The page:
When creating forests on a terrain, excess geometry can bog down the system. Learn about how to use LODs to make your scenes faster.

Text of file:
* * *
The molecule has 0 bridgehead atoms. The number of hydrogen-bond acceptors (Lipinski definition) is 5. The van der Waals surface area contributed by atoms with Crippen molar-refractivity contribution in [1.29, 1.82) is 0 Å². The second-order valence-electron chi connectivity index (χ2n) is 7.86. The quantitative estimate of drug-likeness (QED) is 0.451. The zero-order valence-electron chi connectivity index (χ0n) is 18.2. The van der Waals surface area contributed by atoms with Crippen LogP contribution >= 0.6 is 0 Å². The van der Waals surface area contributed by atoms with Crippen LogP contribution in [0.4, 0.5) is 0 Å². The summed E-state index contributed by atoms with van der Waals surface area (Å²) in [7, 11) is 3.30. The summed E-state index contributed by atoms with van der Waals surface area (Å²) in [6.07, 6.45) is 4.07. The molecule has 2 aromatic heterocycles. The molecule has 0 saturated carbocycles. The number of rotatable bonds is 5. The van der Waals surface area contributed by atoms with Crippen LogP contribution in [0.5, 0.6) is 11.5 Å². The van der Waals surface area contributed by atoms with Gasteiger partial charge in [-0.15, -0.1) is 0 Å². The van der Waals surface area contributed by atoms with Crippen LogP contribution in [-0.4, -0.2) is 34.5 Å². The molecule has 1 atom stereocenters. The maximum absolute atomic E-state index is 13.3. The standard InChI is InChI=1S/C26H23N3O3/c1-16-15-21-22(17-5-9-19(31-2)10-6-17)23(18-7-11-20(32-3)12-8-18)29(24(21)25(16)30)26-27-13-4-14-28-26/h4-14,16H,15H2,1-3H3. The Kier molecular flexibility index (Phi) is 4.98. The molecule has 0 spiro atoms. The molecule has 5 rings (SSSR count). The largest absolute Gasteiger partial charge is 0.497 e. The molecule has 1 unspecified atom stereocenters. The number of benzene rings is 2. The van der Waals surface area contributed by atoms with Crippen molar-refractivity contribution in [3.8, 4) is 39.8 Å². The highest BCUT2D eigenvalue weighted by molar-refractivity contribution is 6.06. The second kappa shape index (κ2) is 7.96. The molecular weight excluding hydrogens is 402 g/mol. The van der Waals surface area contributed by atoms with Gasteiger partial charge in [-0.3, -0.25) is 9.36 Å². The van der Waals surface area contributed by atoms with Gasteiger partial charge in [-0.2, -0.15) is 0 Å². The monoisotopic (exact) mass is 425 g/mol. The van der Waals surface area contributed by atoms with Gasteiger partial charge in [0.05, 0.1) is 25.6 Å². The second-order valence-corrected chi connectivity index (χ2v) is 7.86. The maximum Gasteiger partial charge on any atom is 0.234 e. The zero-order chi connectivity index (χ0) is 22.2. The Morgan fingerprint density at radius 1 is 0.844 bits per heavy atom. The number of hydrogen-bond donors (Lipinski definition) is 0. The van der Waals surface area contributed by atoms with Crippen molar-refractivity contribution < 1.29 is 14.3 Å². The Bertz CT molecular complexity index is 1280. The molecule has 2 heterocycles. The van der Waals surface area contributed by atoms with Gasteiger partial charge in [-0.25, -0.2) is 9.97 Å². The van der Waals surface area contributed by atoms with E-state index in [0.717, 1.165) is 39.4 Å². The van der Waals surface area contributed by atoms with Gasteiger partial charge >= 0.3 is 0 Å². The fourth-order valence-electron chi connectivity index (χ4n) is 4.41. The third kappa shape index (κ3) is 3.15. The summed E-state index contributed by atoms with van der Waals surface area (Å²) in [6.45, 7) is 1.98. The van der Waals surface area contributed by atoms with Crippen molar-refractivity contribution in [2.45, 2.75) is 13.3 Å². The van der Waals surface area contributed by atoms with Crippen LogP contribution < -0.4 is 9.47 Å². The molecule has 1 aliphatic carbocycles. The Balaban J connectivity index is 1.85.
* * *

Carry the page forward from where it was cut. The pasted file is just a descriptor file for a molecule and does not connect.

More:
- [George] Hi, I'm George Maestri. A couple of weeks ago, I showed you how to use Unity's new Terrain Tools. Now these are still a preview package, but they've got a lot of powerful tools, which is why I showed it to you. So now we're going to take level of detail and trees, and add them to a Terrain Tools landscape. Now, before we get started, you need to go into the Package Manager and make sure you have Terrain Tools loaded. If you want, you can also download the asset samples and install those. So I'm going to go into my scene, and I already have a terrain created, but let's go ahead and add some trees. Now, if I go to my Assets/Assets folder, you can see I actually have two trees here. I have one called Scotch Pine, and one called Scotch Pine Level of Detail. So let me show you how each one of these works with creating trees. So if I select my terrain, you can basically hop over to this tab here, which allows you to create and paint trees. Now, the first thing we need to do is basically tell it which tree to use. Now, this is basically just geometry. So what we're doing is we're painting geometry onto our terrain. Doesn't necessarily have to be trees, you could also paint rocks or other types of objects onto the scene. But we are going to use trees, so let's go ahead and do Edit Trees, and we can Add a Tree. So in this case, I'm going to scroll down until I find Scotch Pine. I'm going to select the initial Scotch Pine, and go ahead and click Add. Now what this does is it allows me to paint those trees on the landscape, and you can see here I've got a brush size, and I've got a tree density control, and so if I want, I can left-click and just drop in some trees. Now, one of the problems you're going to find is that as you get closer and further away from these, these will start to cull, and you can see that doesn't really look natural. And so when you work with trees, you have to be very careful about the geometry that you're using. Now, these trees would be fine if all I did was walk through the forest like this. Now, if I were to basically go into a high level view where I've got a lot of distance, then that culling is going to not work. So I'm going to go ahead and reselect my landscape, and then I'm just going to go Edit Trees, and I'm going to remove those trees. Now let's add in the new trees using Level of Detail. So I'm going to go ahead and go Edit Trees, Add Tree, and then let's scroll down to Scotch Pine. There it is, and we want Scotch Pine Level of Detail, Add, and now when I paint, you can see that as it gets further away, it starts to cull a little bit more realistically. So if I paint in a bunch of trees here, let's go ahead and turn down that density a little bit. You can see that as I paint those trees, I get a much more realistic look, because the farther away trees are not culling. Now, if we want to control culling, we have to do basically one more thing. I'm going to go ahead and drag this one tree into the scene, and then I can actually change the level of detail here on that specific tree, and then I'm going to left-click and drag this back into my project window. And I'm going to create what's called a prefab variant. This is called Scotch Pine Level of Detail Variant, or if we want, we can rename it Scotch Pine Level of Detail, let's just call that B. So now I can delete the original from the scene, go back to my terrain, and let's go ahead and select that. And this time, I'm going to remove these trees, and let's go ahead and add in a different tree. We're going to add in that Scotch Pine Level of Detail B, click Add, and now the culling will be different. It really just depends on the object itself. So let's go ahead and just add in a few. So as I'm closer, I get these, but you can see that the ones that are further away, it culls a little bit more quickly. You can see how that culls more quickly. And if I want, I can take a look at this Scotch Pine B, and I have my Level of Detail here, and if I want, I can change it. So if I want to, I can drop it down a little bit and I have a little bit more control. And that's because what I've done is I've created a prefab variant. So I've dragged the prefab into the scene, added the Level of Detail controls, and then just brought it back into my project window. And so that copy now has this component on it, and we can work with Level of Detail a little bit more specifically. So hopefully this gives you some insight into how to create trees for terrain, as well as how to control your Level of Detail.
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